THE RIGHT KIND OF COMFORT
My eyes long for your promise; I ask, “When will you comfort me?” Psalm 119:82
One of my favorite paintings is one of a young man entering heaven. He is weary, barely walking, and Jesus catches him in a welcoming embrace. The comfort he seeks in embraces and shared tears greets him in person.
I picture David longing for this kind of comfort. Promises to sustain have been made and they do bring comfort but the kind that will dry all tears awaits him. It is a comfort in waiting.
All of us are in a waiting room for things to be made right. This world groans on its axis. This kingdom is diseased through and through. Yet in the meantime, I live here. I cling to the promises of God as I walk the way of the cross. Though I know in my heart that my path is redemptive, that the story of my life ends in stunning victory, I wait to see the totality of it fulfilled.
The night before Jesus’ arrest, He prayed in the garden. He was in His own waiting room. He prayed, “Please let this cup pass from me,” before He prayed, “Not my will but Thine be done.” He recognized that the One from whom He needed comfort was also the One who had the power to remove the cup of suffering. Is this not like a child who enters the hospital for a lifesaving medical procedure? The father leads him by the hand into the very place that will hurt him, yet that child also turns to his father for comfort. How can that be? It boils down to trust. What are the words to the Gospel song from several years back? “When you can’t see His hand, trust His heart.”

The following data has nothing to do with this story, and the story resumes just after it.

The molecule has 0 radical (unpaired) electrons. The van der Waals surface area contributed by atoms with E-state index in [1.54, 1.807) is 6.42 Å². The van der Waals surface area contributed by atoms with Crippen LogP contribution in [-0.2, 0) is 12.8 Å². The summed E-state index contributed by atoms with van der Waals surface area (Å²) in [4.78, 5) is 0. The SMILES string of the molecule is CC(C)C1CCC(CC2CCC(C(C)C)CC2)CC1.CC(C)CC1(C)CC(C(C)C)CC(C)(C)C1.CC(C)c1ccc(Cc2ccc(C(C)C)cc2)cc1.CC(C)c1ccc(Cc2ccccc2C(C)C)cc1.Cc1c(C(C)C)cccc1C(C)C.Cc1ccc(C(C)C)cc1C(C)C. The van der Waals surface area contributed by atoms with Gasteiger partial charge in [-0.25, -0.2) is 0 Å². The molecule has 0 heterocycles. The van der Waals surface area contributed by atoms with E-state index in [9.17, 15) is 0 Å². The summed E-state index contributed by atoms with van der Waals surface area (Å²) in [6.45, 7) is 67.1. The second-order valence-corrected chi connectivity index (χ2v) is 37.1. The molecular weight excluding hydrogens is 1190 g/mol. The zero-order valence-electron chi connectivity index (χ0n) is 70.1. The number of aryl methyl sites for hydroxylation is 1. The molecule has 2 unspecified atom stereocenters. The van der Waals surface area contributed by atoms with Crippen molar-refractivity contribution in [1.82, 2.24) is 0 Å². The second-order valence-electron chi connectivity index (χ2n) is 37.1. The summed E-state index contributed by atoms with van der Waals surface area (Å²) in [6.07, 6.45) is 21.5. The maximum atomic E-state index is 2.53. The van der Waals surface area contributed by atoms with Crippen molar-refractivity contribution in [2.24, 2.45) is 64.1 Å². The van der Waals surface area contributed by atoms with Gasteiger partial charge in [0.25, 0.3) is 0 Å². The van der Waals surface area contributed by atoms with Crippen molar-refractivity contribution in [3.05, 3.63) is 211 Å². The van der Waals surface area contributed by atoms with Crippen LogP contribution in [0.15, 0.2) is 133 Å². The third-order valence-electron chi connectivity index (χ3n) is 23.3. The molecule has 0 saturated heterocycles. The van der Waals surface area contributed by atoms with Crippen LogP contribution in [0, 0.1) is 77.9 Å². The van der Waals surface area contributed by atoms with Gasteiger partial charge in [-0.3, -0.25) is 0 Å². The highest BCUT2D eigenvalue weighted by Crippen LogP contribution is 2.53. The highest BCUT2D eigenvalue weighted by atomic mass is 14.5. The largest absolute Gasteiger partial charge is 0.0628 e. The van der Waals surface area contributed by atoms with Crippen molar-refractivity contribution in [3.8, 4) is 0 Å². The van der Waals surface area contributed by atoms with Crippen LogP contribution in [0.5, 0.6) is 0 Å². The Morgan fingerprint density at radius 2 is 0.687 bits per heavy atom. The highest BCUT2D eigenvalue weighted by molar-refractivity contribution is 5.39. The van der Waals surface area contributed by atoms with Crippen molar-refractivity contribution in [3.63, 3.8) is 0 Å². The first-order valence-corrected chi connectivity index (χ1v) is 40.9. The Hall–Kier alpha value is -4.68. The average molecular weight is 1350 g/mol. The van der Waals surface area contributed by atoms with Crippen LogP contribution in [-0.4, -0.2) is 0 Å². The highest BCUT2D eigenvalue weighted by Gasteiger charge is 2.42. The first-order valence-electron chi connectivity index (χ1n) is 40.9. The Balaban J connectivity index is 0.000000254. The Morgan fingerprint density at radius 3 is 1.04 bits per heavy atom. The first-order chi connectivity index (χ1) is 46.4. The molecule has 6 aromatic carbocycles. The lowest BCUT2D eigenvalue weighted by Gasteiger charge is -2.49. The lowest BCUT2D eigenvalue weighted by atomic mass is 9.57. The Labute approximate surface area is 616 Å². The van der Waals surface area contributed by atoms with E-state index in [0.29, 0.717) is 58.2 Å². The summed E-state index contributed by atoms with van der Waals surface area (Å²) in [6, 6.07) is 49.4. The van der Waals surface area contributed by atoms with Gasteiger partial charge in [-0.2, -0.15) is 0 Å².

I cringe when I see one Christian hug another in the midst of very difficult circumstances and offer this sing-song cliché, “No need to cry. It’s going to be okay.” Be careful from whom you seek your comfort. Those who deny there could be tragedy on the horizon are also the ones who snatch verses out of context for their own personal theology. If I’m going to seek the company of someone to join me in God’s waiting room, it will be someone who has trusted God through their own Garden of Gethsemane and would not think of offering empty platitudes.
If arms are far from you today, where is your comfort? In the scriptures and in prayer. Review the storylines of your ancestors and God’s faithfulness during the times they could not see deliverance. The way to Canaan was fraught with many battles.
Trust the character of God and believe that His promises are for you. Recite them outloud. Though you may feel that you’ve lost your voice, it is just an illusion. Your strongest song of faith starts with the first note.
Hold us as we open our mouths to sing the ancient song of faith. Amen